Frequently Asked Questions

 Frequently Asked Questions

What Camera Do You Use?
First I want to say its never about the camera! I have friends that use $5 toy cameras and create amazing images. But for those of you who still want to know...

For The Last Iceberg; series I used primarily four different formats, I own many cameras that I consider tools. Different projects require a different set of tools. I use both film and digital cameras.

  • The first panoramic camera that I took with me to Antarctica was a Fuji TX-1 otherwise known as a Hasselblad Xpan, This versatile friendly rangefinder type camera produced lovely negatives, but I was eager to create larger prints and after 2005 decided I needed a larger negative. I used both the 45mm and 90mm lenses for that camera with Kodak Portra 160NC & 400NC Negative film.
  • The second Panoramic camera I used was in 2006 in East Greenland, I rented a Linhof 617 III which produced amazing negatives but was a solid metal camera and was unfriendly to load and use in cold weather. I almost lost my fingertips to frostbite using this camera. So in 2006 when I returned to Antarctica I purchased a second hand Fuji GX617 with three lenses. They are the 105mm, 180mm and 300mm lenses. This camera is friendly to use in the hostile cold and creates lovely negatives, again I used only Kodak Portra 160NC film.
  • The Epson RD-1 6.1 MP digital rangefinder body with Leica 28mm Summicron and Leica 35mm Summilux lenses. This stealthy little camera allows me to hand hold up to a half second (I dont drink coffee) with no movement or blur in dark huts and interiors. I do not like flash light and have not used any light other than what is provided by the more than adequate ball of Hydrogen in the sky. The excellent quality of Leica lenses allows me to make nice sized prints from the meager file size.
  • The Canon 5D 12.8MP digital camera body with the following Canon Eos L Lenses; 24mm 1.4, 35mm 1.4,50mm 1.2, 70-300mm 4. I use prime lenses as fast as I can afford. The canon performs well in cold weather conditions is not too big or heavy and creates superb image files.
  • My old trusty Rolleiflex  2.8F TLR. This 45 year old camera needs no batteries, is solidly built and creates wonderful square medium format images. I used this camera in 2003 when I first traveled to the Arctic Region of Svalbard.
  • Leica MP with the following lenses; 28mm Summicron, 35mm Titanium Summilux, 50mm Summilux, 90mm Elmarit. When you want to use a superb tool and create amazing stealthy images or just need to hand hold at slow shutter speeds this is the ticket. My all time favorite camera. A true joy to use.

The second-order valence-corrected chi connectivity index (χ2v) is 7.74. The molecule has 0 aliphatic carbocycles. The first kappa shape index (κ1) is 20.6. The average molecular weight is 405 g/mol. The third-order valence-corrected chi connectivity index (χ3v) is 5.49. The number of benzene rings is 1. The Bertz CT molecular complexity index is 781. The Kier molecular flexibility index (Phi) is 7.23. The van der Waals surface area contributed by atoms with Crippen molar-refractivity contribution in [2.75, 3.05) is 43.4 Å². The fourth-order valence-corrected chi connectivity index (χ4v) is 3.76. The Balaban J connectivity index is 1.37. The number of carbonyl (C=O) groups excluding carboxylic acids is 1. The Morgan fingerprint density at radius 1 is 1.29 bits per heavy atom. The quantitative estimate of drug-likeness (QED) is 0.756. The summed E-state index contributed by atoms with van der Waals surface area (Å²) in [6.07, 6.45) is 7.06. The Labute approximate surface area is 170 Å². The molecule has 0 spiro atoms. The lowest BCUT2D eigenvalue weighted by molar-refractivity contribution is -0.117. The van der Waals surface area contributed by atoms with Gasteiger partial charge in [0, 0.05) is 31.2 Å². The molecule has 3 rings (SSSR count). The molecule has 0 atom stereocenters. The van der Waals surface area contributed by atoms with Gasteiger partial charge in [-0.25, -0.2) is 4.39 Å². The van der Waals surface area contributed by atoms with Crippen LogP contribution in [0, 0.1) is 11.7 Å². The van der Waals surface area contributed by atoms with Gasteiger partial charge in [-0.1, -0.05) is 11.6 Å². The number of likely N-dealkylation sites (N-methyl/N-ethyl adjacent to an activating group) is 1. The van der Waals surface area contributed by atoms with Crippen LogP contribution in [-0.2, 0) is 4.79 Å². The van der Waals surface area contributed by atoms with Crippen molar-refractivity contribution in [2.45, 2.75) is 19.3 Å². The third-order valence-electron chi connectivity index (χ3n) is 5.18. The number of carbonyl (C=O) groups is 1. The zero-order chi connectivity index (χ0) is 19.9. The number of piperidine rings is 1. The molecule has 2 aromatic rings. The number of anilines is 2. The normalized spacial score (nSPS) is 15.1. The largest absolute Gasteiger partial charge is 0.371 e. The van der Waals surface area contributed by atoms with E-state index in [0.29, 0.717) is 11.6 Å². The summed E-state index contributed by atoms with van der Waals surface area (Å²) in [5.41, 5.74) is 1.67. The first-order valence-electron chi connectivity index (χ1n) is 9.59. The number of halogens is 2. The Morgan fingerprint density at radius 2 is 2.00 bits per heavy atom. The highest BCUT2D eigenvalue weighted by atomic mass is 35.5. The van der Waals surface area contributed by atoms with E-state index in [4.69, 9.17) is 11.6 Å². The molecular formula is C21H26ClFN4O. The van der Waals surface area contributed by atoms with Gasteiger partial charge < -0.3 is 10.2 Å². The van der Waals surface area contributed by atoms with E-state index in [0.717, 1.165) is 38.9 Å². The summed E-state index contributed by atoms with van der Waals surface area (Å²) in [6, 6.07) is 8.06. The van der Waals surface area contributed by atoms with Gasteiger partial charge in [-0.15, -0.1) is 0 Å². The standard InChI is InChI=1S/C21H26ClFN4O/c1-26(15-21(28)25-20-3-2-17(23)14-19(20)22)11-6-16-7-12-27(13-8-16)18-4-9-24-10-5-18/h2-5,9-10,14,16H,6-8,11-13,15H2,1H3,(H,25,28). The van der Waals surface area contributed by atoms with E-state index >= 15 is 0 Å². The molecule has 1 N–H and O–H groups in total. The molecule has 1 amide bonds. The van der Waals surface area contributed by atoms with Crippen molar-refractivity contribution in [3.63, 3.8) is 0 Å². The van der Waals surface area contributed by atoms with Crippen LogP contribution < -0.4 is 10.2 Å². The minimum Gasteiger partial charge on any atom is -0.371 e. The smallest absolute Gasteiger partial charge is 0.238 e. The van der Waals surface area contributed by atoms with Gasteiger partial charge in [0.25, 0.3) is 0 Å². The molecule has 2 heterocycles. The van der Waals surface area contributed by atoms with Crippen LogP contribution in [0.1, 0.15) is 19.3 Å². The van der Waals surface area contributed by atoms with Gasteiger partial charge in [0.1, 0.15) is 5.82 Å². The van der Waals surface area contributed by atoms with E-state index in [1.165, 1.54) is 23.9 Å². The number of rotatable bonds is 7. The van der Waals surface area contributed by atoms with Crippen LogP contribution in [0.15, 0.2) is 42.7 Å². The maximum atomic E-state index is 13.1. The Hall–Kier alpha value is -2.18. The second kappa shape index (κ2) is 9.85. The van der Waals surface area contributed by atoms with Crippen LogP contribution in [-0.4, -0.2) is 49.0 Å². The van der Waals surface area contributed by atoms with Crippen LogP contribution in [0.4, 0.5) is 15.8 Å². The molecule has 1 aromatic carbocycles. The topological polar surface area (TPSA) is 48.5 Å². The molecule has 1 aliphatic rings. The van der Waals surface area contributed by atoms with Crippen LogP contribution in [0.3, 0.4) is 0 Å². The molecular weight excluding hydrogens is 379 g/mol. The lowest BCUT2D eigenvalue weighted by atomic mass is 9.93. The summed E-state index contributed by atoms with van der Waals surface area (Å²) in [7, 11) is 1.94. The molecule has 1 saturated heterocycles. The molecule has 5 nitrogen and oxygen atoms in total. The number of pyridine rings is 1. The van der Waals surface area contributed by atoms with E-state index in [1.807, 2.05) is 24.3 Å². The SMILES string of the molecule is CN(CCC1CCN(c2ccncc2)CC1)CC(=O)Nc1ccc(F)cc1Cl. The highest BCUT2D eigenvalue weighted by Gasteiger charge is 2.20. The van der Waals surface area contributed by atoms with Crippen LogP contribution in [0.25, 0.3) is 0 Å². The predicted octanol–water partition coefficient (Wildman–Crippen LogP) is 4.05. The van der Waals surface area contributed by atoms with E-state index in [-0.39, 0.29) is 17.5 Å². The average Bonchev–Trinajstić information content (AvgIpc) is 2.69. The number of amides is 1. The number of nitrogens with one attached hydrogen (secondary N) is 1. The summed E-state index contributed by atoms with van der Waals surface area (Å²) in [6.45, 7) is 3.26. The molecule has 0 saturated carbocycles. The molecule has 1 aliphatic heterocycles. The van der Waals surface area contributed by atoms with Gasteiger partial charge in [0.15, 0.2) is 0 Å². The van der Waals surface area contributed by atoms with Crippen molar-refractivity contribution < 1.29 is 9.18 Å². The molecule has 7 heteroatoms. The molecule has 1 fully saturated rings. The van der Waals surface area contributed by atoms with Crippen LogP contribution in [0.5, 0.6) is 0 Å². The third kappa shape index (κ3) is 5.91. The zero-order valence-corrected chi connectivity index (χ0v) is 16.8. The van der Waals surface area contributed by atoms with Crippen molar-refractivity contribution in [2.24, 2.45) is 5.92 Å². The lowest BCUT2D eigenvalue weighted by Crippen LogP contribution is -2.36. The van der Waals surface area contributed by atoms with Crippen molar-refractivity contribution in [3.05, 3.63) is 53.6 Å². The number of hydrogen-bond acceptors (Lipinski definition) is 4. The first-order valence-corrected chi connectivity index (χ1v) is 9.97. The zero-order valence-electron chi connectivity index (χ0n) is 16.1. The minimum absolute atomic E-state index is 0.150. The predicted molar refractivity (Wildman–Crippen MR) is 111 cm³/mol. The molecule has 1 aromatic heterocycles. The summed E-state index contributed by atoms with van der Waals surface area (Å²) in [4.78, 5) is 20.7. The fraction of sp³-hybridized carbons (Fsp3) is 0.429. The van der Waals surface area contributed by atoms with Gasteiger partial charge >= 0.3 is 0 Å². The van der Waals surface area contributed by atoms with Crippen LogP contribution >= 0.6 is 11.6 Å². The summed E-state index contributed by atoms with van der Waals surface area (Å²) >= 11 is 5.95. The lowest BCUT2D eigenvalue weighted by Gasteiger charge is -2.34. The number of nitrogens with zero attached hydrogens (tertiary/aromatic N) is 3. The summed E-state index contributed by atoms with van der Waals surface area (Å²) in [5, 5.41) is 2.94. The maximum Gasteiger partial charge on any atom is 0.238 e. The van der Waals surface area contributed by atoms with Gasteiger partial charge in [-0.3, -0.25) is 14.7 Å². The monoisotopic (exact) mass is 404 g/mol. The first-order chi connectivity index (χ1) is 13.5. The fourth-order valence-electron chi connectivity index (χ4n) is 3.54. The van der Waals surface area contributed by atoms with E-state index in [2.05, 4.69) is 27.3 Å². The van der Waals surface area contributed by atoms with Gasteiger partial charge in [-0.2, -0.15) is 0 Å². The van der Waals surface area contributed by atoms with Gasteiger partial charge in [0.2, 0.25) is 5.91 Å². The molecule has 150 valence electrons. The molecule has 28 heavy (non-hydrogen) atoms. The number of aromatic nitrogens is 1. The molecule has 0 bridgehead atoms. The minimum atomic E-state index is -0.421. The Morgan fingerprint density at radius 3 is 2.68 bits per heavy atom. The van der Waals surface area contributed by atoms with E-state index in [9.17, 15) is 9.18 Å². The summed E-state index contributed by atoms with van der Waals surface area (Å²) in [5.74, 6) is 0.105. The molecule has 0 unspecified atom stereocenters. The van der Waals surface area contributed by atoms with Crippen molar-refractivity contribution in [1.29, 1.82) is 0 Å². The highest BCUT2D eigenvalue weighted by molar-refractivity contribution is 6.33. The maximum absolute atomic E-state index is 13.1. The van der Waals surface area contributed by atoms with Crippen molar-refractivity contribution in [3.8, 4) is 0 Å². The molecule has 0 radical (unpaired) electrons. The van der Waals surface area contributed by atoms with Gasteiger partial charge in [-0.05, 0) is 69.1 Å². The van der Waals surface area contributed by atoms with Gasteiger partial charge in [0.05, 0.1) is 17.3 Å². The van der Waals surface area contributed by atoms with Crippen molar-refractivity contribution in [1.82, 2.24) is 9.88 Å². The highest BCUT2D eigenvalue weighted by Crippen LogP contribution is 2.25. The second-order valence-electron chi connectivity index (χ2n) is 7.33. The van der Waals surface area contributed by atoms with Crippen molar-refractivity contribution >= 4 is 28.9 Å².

How Do You Get To The Arctic & Antarctica?
The first time I traveled on an Icebreaker it was in the Arctic in 2003, the ship, M/V Polar Star is a lovely small boat that is very comfortable (as icebreakers go) and is run by a company in Halifax called Polar Star Expeditions. I took this same ship in 2005 to the Antarctic Peninsula and in 2006 back again to the Arctic this time to East Greenland. I was very happy on this ship especially when Jorn Hendriksen was the Expedition Leader they are very safe and knowledgeable. Scientists, Historians and Researchers give lectures onboard and in the field. Unfortunately in 2006 they removed the two forward engines, which effectively means it no longer has the capabilities a true icebreaker needs in extreme ice conditions. www.polarstarexpeditions.com

In December 2006 I traveled on Quark Expeditions Russian icebreaker the I/B Kapitan Khlebnikov to the Ross Sea of Antarctica, this ship grows on you and having helicopters on board ensures that you will get places that you otherwise would have no chance to go. If you are looking for extreme tourism this is the ship. In fact it is the only passenger ship with such capabilities. This year I am the Artist in Residence on board another Quark ship named the M/V Orlova, it will take me back to the Antarctic Peninsula Region, I will give a report upon my return in January.


What Advice Do You Have For Aspiring Photographers?
Again I would say its not about the camera! If you are serious about photography make images often, practice seeing and look at as much photography as possible, both work you like and do not like. Begin an internal dialogue that help develops your own unique way of seeing and making images. Know what you like and why you like it. Most importantly photograph something that you are passionate about, there is not much money or glory in what I do, all I have in the end is my love and respect for the subjects I choose. Do this because you love it. I have been working on this project since 1999 and only now in 2007 am I starting to get any exposure for the work. You must be patient and passionate. For me personally I must honor my subject, be faithful to the quality of light and work hard.

 

Can I Be Your Assistant?
I do not use assistants; I enjoy the solitude of working alone. But thank you for asking.


Do You Manipulate Your Images? Is That Color Real?
I do very little to my images. In fact not much at all beyond Burning and Dodging (making areas darker or lighter). I sharpen and thats about it. I use NC film because it gives a true neutral color without over saturating the color; I sometimes de-saturate to be as true to what I felt I saw as possible. I have my digital cameras set to Neutral as well. That neon blue that the icebergs have really only happens in overcast situations. Its then that I work, because when the sun comes out the Icebergs just go white and lose their personality.